...you think menchi-katsu, kimchee, and coffee sounds like a good breakfast.
...you're at an American restaurant and wonder why there's no bottle of Tabasco on the table.
...you begin to spell last names in CAPITAL LETTERS.
...it does not strike you as strange that an attractive, fashionable and career-minded young woman who went to high school in the United States, graduated from Harvard and studied at Oxford has never, at least as far as the Imperial Household Agency can tell, had a boyfriend.
...you are surprised the urinal does *not* flush automatically when you walk away from it.
...it does not annoy you when a map is oriented in a direction other than north.
...it is worthy of comment when a little English passage on a T-shirt or cereal box is not all that bad.
...you think nothing about a residential building covered from top bottom in white bathroom tiles.
...you think that, in a crowd of Japanese, the presence of another foreigner breaks the wa, although for some reason your presence doesn't.
...you face driving winds and wade through knee-deep water to get to work.
...you go to a public beach and leave all your litter behind in the sand, for the benefit of tomorrow's visitors.
...when on a visit home, you say something like "Wow, a dollar buys so much!" and are surprised to find everyone looking at you funny.
...you stun yourself with the reverberation you put into the "r" of the Bakayarrrrrroh! you let rip at the chimpira who'd just triggered his automatic umbrella too close to your face.
...if the words CM, OB/OG, TPO, PA and OL all make perfect sense to you. (TV commercial, male or female alumnus of a school, time/place/object, parking area and office lady.)
...when you get into the habit of mentioning to people that they've gained weight when starting conversations.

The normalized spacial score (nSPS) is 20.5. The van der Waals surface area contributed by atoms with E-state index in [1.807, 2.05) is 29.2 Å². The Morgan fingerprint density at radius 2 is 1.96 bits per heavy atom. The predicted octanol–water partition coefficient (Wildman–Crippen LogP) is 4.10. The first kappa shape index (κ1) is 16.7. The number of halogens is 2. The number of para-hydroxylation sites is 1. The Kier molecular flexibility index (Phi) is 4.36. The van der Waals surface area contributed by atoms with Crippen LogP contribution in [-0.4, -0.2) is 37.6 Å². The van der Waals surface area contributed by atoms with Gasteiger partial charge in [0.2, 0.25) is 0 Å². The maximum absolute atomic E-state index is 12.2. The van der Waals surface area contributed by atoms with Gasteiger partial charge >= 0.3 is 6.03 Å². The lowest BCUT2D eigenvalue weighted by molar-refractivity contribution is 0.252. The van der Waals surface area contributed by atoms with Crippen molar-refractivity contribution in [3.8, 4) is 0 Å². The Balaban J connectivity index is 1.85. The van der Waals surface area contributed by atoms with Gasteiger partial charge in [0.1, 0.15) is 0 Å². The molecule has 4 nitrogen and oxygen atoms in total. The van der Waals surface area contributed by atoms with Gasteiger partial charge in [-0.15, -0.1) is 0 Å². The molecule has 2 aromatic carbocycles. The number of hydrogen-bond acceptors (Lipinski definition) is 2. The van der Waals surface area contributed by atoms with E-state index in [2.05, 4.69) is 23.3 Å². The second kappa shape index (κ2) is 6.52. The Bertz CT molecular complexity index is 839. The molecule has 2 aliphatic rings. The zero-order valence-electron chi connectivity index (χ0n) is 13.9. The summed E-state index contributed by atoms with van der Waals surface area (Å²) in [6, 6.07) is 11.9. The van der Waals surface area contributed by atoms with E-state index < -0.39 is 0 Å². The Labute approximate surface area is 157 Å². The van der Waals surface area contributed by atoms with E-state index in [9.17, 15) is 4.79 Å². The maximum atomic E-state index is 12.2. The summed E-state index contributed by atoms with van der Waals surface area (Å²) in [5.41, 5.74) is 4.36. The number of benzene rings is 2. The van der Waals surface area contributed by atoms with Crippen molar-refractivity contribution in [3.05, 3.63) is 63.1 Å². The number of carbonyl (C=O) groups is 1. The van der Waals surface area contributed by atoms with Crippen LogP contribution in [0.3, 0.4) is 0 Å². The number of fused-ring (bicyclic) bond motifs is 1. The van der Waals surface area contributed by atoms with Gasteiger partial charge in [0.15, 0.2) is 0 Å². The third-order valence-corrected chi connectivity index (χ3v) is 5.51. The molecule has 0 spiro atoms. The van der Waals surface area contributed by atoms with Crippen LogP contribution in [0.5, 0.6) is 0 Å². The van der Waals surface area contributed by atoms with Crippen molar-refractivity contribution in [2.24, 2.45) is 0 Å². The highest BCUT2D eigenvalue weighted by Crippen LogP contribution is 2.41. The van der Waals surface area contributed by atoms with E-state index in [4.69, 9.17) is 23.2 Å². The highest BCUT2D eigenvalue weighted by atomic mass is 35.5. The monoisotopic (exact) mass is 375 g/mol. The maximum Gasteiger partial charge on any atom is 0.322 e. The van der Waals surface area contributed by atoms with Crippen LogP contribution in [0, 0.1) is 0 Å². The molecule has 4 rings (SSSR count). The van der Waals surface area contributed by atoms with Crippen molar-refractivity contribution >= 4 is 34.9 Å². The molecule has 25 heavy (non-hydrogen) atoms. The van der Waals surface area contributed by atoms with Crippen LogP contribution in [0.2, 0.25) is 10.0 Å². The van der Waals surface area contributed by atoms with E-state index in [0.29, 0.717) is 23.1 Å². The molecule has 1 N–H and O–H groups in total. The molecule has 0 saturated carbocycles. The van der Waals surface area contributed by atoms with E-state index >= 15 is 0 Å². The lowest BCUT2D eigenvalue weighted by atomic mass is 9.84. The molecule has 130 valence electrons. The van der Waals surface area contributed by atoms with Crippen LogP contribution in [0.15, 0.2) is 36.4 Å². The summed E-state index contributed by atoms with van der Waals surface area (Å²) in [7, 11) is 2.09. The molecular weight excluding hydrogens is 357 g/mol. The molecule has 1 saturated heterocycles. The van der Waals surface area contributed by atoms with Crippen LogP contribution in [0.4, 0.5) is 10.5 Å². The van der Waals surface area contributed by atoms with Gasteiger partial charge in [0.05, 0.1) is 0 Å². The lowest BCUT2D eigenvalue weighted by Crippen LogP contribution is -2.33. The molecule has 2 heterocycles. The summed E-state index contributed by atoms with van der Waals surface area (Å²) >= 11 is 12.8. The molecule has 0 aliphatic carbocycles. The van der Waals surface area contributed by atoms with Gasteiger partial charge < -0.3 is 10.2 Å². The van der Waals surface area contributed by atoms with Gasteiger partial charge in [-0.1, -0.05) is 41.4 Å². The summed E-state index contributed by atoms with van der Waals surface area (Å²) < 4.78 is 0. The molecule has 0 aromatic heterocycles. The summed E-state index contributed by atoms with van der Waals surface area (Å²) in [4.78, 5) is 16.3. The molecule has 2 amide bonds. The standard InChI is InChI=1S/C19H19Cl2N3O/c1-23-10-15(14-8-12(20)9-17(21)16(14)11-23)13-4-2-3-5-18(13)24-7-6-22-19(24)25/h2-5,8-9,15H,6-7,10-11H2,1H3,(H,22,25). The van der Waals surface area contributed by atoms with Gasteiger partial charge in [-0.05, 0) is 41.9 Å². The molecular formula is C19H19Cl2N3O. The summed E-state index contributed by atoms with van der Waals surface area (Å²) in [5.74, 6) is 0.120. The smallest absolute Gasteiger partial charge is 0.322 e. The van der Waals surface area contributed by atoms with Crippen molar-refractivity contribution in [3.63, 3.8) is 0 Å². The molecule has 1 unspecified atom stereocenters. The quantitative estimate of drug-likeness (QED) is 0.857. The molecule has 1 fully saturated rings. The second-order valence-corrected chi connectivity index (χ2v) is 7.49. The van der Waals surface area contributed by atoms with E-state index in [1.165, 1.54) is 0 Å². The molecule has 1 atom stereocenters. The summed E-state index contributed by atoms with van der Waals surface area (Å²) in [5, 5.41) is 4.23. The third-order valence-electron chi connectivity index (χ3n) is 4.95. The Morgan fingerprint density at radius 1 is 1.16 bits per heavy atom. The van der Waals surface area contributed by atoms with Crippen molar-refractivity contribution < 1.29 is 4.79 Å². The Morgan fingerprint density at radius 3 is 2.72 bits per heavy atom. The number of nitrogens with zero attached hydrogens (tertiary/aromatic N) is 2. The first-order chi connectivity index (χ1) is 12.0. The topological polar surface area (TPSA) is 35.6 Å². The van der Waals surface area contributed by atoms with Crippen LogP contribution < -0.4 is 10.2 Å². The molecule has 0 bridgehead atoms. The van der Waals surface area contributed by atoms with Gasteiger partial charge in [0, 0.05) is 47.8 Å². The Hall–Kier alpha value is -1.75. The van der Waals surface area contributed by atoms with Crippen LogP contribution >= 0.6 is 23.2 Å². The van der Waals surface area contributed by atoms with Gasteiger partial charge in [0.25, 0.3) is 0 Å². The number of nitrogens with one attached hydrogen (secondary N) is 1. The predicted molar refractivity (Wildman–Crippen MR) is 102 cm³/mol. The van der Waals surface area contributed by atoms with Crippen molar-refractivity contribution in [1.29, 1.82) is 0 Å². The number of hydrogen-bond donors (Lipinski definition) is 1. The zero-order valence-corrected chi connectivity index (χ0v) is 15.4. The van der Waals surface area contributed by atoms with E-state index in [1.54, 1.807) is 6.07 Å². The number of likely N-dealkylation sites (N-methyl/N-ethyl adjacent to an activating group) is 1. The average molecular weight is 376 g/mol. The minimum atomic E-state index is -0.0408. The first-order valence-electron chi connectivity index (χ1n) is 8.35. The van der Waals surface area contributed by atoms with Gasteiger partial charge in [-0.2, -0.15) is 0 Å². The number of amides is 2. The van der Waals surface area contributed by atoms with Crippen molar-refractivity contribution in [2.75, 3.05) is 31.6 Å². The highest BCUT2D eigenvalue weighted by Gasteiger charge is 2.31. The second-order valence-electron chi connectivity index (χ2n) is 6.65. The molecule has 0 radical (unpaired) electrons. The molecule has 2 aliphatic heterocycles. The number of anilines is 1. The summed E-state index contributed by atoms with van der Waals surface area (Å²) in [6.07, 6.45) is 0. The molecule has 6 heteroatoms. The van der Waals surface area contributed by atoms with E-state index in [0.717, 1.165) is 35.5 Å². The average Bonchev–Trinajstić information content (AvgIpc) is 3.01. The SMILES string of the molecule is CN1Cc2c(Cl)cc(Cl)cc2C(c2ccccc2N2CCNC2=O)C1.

...when you try to get a girl to "teach" you her phone number.
...when you pull up to a stoplight at a completely level intersection, but engage the hand brake anyway.
...a job arrives at your door on Saturday evening, to be done by Monday, and you don't blink.
...when your daughter goes to swim school twice a week for over a year and she has not been taught to swim and you understand and do not question it and think that run-on sentences with no subjects like this are normal.
...if you remember having to request an international phone line.
...when, on a trip home, you say out loud exactly what you think 'cause that's what people do here.
...when you visit Tokyo and make a bee-line for Kinokunia and the Virgin megastore.
...you read the store name "WARE HOUSE" as "WA-RE [our] house," instead of "warehouse."
...you think those clear plastic umbrellas keep you dry.
...when you have no problem with a pencil case that proclaims "the Earth is not only for a human."
...when you use the word "sharp-pen" and can't remember the English name [it was 'mechanical pencil' last time I checked].
...when you begin all sentences with: "ano-ne"
...you plug your waapro into a consento and consider a pipe cut and don't understand why your friends say you speak funny.
...you hate Dave Specter because he speaks better Japanese than you.
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...somebody asks directions, you don't have the slightest idea where they're talking about, but you give them directions anyway.
...you can't have your picture taken without your fingers forming the peace sign.
...when you have a heated discussion with four other people, and you all have the same opinion, but you take turns actively stating that opinion again and again, getting more and more excited in the process.